The Local Plan and the Green Belt: an Inspector calls


It’s well over a year now since our local councils submitted their “Local Plan”, directing development in the city and surrounding areas until 2031. This, of course, will have varying degrees of impact on all of us as residents. Since then, the plan has been in the hands of government inspectors, and representations from local residents have been heard, a number of them from Queen Edith’s.

For many, the main issue with the Local Plan is whether or not it protects the city’s Green Belt. The plan’s authors at the council argue that it does, by directing the region’s expansion to new settlements outside of the city. Many campaigners aren’t so sure, however, citing its acceptance of two housing developments right here in Queen Edith’s, on Wort’s Causeway. These developments clearly have insufficient transport infrastructure, but their real problem is that their very existence appears to signal an acceptance by the city that building on the Green Belt is permissible. How much further could it then go, under pressure from developers?

This week the government inspectors made an initial response to what they’ve heard, and they’ve asked for more evidence to be provided from the councils on the justifications for their plans. Apparently, this is not unusual in such situations. I asked our new MP, Heidi Allen, for her thoughts, and she likened it to a teacher saying: “You’ve got a decent answer, but now go back and show me some better working”.

Unfortunately the letter is open to different interpretations.

It’s possible to read the letter as suggesting that the inspectors believe the councils’ priorities and justifications are confused, and that building on the city fringe might meet the aims better. However, others suggest that the letter is mainly intended to point out that the overall strategy of building new settlements outside the city simply needs to be further substantiated. It is not being rejected.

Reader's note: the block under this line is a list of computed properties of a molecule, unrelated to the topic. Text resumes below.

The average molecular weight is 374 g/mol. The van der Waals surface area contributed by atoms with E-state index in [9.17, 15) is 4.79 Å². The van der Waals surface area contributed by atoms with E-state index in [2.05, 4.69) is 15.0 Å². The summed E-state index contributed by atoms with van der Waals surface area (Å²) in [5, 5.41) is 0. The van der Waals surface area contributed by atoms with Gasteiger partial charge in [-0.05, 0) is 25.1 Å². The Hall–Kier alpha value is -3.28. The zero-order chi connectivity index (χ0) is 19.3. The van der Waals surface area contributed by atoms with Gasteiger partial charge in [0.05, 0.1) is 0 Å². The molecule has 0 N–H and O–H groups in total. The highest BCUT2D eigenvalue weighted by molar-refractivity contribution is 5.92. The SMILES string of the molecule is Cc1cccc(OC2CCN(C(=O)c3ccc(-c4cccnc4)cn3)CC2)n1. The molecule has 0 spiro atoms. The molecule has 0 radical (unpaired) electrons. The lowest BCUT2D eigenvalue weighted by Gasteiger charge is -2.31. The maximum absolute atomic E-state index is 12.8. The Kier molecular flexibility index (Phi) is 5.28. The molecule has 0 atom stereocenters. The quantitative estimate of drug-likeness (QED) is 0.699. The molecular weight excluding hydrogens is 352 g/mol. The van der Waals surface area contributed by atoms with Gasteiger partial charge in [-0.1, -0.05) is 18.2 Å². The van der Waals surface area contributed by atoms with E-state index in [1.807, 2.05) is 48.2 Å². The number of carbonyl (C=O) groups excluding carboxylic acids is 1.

Robin Pellew, the chairman of CambridgePPF, says his organisation “will be urging the Councils to stand firm and not to ditch the strategy of new settlements rather than urban extensions. We will work with the Councils to show that in the long-term, development through well designed new settlements with fast and reliable public transport links is more sustainable than trashing Cambridge by allowing large-scale metropolitan sprawl around the fringes. We will also be pushing for a number of additional sites in both the city and South Cambs that are not in the city fringe to be included if the re-working of the modes shows that more housing is needed”.

He continues: “This is a time when the councils need to show leadership”, and encourages those wishing to protect the Green Belt to write to the Leader of the City Council, Lewis Herbert, expressing support for the Council’s policy of keeping Cambridge a compact city protected by its Green Belt. Mr Herbert is now a Queen Edith’s resident, by the way.

There’s an official announcement from the city council here and from South Cambridgeshire District Council here.

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